As part of a challenge for third-party developers to take advantage of residential and commercial energy usage data, the U.S. Department of Energy doled out cash awards yesterday to the top winners for the most compelling mobile and Internet energy applications.

Announced six weeks ago, Apps for Energy received 56 entrants covering everything from price calculations for plug-in vehicles and innovative solar demand response to reducing your home energy load by simply unplugging idle electronics.

How sustainability can give your company a competitive edge

Read the full story at GreenBiz.

Pressure from customers, shareholders, governments and the general public pushes firms to improve their environmental performance — but what about a firm’s competitors? What role does competition between companies play in influencing environmental practices?

Christian Hofer (University of Arkansas), David E. Cantor (Iowa State University) and Jing Dai (Iowa State University) asked the same questions. They looked at the two largest firms in 48 different manufacturing industries from 2006 to 2009 and found that competition within an industry does affect environmental performance.

Specifically, the trio found that businesses are likely to undertake new environmental practices if their rivals had improved their own environmental performance in the previous year. The reason for this is straightforward: environmental performance is a valuable source of competitive advantage and companies don’t want to fall behind…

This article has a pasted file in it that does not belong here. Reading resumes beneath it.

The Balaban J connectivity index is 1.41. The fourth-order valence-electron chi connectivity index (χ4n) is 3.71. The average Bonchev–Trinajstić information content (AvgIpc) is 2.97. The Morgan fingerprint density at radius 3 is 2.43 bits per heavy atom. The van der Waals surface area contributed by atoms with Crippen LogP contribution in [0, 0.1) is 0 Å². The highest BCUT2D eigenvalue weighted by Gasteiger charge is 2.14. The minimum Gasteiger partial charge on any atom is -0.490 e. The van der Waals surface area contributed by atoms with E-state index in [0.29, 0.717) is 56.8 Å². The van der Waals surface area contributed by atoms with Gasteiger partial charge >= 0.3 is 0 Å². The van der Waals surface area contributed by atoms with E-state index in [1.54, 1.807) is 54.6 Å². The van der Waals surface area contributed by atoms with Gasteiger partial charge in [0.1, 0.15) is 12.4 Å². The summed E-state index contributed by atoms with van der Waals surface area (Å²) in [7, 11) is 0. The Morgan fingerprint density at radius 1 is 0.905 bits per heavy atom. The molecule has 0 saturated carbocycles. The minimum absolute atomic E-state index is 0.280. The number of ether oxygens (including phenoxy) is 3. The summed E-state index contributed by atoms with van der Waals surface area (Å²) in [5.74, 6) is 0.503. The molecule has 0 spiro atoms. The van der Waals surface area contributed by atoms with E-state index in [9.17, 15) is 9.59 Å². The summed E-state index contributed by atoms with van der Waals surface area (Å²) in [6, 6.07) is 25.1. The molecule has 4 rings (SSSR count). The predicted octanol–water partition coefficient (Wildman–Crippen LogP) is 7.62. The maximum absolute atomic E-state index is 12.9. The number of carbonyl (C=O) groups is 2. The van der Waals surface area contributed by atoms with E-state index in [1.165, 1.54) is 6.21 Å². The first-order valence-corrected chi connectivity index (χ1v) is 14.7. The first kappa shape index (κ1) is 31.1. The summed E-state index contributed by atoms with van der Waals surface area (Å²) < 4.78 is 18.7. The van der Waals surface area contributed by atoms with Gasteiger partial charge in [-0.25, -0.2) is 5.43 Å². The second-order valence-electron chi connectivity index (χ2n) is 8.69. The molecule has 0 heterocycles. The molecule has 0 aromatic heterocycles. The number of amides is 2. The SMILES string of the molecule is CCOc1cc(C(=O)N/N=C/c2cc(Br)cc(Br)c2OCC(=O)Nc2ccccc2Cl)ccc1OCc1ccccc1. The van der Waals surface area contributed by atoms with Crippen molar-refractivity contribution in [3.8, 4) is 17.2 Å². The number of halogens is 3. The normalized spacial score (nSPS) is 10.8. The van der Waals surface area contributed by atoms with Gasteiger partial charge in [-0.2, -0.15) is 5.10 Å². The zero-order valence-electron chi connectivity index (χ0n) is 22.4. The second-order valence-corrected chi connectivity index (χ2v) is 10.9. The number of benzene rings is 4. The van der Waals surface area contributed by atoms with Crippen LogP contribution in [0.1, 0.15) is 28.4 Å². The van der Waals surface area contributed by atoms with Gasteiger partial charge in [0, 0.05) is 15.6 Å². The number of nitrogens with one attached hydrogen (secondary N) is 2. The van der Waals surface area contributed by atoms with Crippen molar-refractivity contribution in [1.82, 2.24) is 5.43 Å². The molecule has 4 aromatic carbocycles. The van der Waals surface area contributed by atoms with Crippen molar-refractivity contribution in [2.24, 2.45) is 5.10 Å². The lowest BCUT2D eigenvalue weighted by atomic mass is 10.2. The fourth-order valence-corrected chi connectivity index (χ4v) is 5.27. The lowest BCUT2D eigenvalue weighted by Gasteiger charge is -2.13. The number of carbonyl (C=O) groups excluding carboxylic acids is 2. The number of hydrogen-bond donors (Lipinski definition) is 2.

Source: Hofer, Christian, Cantor, David E. and Jing Dai. (2012). The competitive determinants of a firm’s environmental management activities: Evidence from US manufacturing industries, Journal of Operations Management, 30: 9-84. Summarized by Patrick Shulist and the NBS Team.

Why the road to a low-carbon future still includes cars

Read the full post at GreenBiz.

Editor’s Note: is Europe’s largest ridesharing network. As CEO of, Markus Barnikel shares his views on the economic and environmental benefits of ridesharing.]

Technology news site PandoDaily recently issued a call to build a future without cars. The widely circulated blogpost said the basic technology that goes into manufacturing a car hasn’t changed since Karl Benz rolled his first Motorwagen off the line, concluding that we are worse off for continuing to be slaves to this 19th century product.

But until someone like Peter Thiel helps build and finance the first flying car or a jet-powered Segway, we should rather change how we view the car. As CEO of, I think one way to do this is through ridesharing.

Carpooling is as American as apple pie and the flag, except for one problem: Nobody carpools anymore. Carpooling has become to transportation what jazz is to music: invented in the U.S., but mostly appreciated everywhere else.

Striving to Relocalize Food Production

Read the full story in Governing.

To keep Americans eating healthful, fresh-off-the-farm food, states and localities are establishing regional food policies.

Cities Get Green Certifications for More Than Just Buildings

Read the full story in Governing.

Cities and counties can now earn eco-certification for everything from the roads they build to the vehicles that ride on them.